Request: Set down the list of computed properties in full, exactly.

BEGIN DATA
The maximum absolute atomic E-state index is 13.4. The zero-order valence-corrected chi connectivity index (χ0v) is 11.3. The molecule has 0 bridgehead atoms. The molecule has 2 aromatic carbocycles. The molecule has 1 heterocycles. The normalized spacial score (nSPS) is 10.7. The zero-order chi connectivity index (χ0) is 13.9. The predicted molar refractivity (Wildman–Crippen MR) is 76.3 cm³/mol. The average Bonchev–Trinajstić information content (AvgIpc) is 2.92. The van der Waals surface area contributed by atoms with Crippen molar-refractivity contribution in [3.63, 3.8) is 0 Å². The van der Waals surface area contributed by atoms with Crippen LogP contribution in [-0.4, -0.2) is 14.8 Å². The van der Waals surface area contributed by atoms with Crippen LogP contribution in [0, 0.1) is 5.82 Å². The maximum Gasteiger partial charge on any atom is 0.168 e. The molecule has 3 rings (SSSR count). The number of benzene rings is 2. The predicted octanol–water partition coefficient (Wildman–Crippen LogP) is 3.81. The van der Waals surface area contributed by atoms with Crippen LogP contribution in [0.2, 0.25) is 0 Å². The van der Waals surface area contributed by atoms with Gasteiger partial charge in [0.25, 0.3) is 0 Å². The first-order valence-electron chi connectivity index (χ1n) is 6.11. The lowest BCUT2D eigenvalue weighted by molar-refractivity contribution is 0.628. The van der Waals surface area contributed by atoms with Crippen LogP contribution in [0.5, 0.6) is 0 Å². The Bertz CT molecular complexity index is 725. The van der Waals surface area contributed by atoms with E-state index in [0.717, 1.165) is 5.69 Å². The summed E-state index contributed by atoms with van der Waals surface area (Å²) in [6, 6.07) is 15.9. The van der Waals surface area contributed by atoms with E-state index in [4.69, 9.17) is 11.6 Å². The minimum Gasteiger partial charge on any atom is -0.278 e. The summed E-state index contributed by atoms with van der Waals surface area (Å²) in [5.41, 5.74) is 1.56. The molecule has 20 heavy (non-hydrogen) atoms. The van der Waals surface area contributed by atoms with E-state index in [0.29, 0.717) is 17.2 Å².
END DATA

The maximum absolute atomic E-state index is 13.4. The zero-order valence-corrected chi connectivity index (χ0v) is 11.3. The molecule has 0 bridgehead atoms. The molecule has 2 aromatic carbocycles. The molecule has 1 heterocycles. The normalized spacial score (nSPS) is 10.7. The zero-order chi connectivity index (χ0) is 13.9. The predicted molar refractivity (Wildman–Crippen MR) is 76.3 cm³/mol. The average Bonchev–Trinajstić information content (AvgIpc) is 2.92. The van der Waals surface area contributed by atoms with Crippen molar-refractivity contribution in [3.63, 3.8) is 0 Å². The van der Waals surface area contributed by atoms with Crippen LogP contribution in [-0.4, -0.2) is 14.8 Å². The van der Waals surface area contributed by atoms with Crippen LogP contribution in [0, 0.1) is 5.82 Å². The maximum Gasteiger partial charge on any atom is 0.168 e. The molecule has 3 rings (SSSR count). The number of benzene rings is 2. The predicted octanol–water partition coefficient (Wildman–Crippen LogP) is 3.81. The van der Waals surface area contributed by atoms with Crippen LogP contribution in [0.2, 0.25) is 0 Å². The van der Waals surface area contributed by atoms with Gasteiger partial charge in [0.25, 0.3) is 0 Å². The first-order valence-electron chi connectivity index (χ1n) is 6.11. The lowest BCUT2D eigenvalue weighted by molar-refractivity contribution is 0.628. The van der Waals surface area contributed by atoms with Crippen LogP contribution in [0.5, 0.6) is 0 Å². The Bertz CT molecular complexity index is 725. The van der Waals surface area contributed by atoms with E-state index in [0.717, 1.165) is 5.69 Å². The summed E-state index contributed by atoms with van der Waals surface area (Å²) in [6, 6.07) is 15.9. The van der Waals surface area contributed by atoms with E-state index in [4.69, 9.17) is 11.6 Å². The minimum Gasteiger partial charge on any atom is -0.278 e. The summed E-state index contributed by atoms with van der Waals surface area (Å²) in [5.41, 5.74) is 1.56. The molecule has 20 heavy (non-hydrogen) atoms. The van der Waals surface area contributed by atoms with E-state index in [0.29, 0.717) is 17.2 Å².